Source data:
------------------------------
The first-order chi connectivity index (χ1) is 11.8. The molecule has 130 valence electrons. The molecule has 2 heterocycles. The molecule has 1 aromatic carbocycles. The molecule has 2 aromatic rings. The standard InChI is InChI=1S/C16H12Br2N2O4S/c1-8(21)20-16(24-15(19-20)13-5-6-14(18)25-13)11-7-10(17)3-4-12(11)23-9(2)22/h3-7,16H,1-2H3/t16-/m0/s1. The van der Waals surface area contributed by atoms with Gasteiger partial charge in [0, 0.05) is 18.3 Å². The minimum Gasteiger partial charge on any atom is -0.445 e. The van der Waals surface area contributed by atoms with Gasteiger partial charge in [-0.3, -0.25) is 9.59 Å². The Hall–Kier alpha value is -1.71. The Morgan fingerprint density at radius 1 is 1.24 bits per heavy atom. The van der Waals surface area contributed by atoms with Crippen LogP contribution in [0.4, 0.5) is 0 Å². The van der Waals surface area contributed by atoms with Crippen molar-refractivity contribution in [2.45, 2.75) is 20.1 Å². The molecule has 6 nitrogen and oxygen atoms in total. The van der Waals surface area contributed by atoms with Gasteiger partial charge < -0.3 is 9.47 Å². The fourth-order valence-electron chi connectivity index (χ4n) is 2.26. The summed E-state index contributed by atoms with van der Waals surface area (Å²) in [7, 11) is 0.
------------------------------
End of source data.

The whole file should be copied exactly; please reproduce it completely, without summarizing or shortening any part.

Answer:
The first-order chi connectivity index (χ1) is 11.8. The molecule has 130 valence electrons. The molecule has 2 heterocycles. The molecule has 1 aromatic carbocycles. The molecule has 2 aromatic rings. The standard InChI is InChI=1S/C16H12Br2N2O4S/c1-8(21)20-16(24-15(19-20)13-5-6-14(18)25-13)11-7-10(17)3-4-12(11)23-9(2)22/h3-7,16H,1-2H3/t16-/m0/s1. The van der Waals surface area contributed by atoms with Gasteiger partial charge in [0, 0.05) is 18.3 Å². The minimum Gasteiger partial charge on any atom is -0.445 e. The van der Waals surface area contributed by atoms with Gasteiger partial charge in [-0.3, -0.25) is 9.59 Å². The Hall–Kier alpha value is -1.71. The Morgan fingerprint density at radius 1 is 1.24 bits per heavy atom. The van der Waals surface area contributed by atoms with Crippen LogP contribution in [0.4, 0.5) is 0 Å². The van der Waals surface area contributed by atoms with Crippen molar-refractivity contribution in [2.45, 2.75) is 20.1 Å². The molecule has 6 nitrogen and oxygen atoms in total. The van der Waals surface area contributed by atoms with Gasteiger partial charge < -0.3 is 9.47 Å². The fourth-order valence-electron chi connectivity index (χ4n) is 2.26. The summed E-state index contributed by atoms with van der Waals surface area (Å²) in [7, 11) is 0.